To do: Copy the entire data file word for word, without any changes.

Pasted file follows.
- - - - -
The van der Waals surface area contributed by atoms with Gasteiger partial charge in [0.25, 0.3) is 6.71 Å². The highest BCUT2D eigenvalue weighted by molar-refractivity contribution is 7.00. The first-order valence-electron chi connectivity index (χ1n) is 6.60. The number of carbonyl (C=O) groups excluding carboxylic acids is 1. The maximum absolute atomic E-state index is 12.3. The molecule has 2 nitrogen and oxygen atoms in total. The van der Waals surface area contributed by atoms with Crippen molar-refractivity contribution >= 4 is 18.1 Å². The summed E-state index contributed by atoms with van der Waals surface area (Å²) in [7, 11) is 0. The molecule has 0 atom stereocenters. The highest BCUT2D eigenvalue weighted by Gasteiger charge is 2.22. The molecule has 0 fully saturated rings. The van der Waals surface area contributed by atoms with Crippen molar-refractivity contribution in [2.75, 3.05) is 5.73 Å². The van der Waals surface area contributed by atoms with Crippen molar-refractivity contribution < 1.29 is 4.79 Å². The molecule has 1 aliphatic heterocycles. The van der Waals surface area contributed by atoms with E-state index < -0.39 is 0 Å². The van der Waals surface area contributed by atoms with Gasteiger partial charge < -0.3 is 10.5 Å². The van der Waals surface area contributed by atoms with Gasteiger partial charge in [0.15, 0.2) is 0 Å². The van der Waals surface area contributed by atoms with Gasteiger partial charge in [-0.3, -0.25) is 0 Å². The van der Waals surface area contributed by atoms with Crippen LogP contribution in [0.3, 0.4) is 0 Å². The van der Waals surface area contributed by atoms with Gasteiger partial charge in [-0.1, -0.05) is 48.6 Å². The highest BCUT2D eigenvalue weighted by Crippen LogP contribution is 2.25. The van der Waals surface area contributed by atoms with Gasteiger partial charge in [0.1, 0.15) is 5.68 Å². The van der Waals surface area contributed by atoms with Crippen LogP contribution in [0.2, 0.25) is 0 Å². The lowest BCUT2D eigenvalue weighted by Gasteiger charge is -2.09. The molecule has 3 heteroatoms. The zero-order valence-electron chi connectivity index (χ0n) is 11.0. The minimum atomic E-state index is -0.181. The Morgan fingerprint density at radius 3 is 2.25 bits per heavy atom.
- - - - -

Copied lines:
The van der Waals surface area contributed by atoms with Gasteiger partial charge in [0.25, 0.3) is 6.71 Å². The highest BCUT2D eigenvalue weighted by molar-refractivity contribution is 7.00. The first-order valence-electron chi connectivity index (χ1n) is 6.60. The number of carbonyl (C=O) groups excluding carboxylic acids is 1. The maximum absolute atomic E-state index is 12.3. The molecule has 2 nitrogen and oxygen atoms in total. The van der Waals surface area contributed by atoms with Crippen molar-refractivity contribution >= 4 is 18.1 Å². The summed E-state index contributed by atoms with van der Waals surface area (Å²) in [7, 11) is 0. The molecule has 0 atom stereocenters. The highest BCUT2D eigenvalue weighted by Gasteiger charge is 2.22. The molecule has 0 fully saturated rings. The van der Waals surface area contributed by atoms with Crippen molar-refractivity contribution in [2.75, 3.05) is 5.73 Å². The van der Waals surface area contributed by atoms with Crippen molar-refractivity contribution < 1.29 is 4.79 Å². The molecule has 1 aliphatic heterocycles. The van der Waals surface area contributed by atoms with E-state index < -0.39 is 0 Å². The van der Waals surface area contributed by atoms with Gasteiger partial charge < -0.3 is 10.5 Å². The van der Waals surface area contributed by atoms with Gasteiger partial charge in [0.15, 0.2) is 0 Å². The van der Waals surface area contributed by atoms with Gasteiger partial charge in [-0.3, -0.25) is 0 Å². The van der Waals surface area contributed by atoms with Crippen LogP contribution in [0.3, 0.4) is 0 Å². The van der Waals surface area contributed by atoms with Gasteiger partial charge in [-0.1, -0.05) is 48.6 Å². The highest BCUT2D eigenvalue weighted by Crippen LogP contribution is 2.25. The van der Waals surface area contributed by atoms with Gasteiger partial charge in [0.1, 0.15) is 5.68 Å². The van der Waals surface area contributed by atoms with Crippen LogP contribution in [0.2, 0.25) is 0 Å². The lowest BCUT2D eigenvalue weighted by Gasteiger charge is -2.09. The molecule has 3 heteroatoms. The zero-order valence-electron chi connectivity index (χ0n) is 11.0. The minimum atomic E-state index is -0.181. The Morgan fingerprint density at radius 3 is 2.25 bits per heavy atom.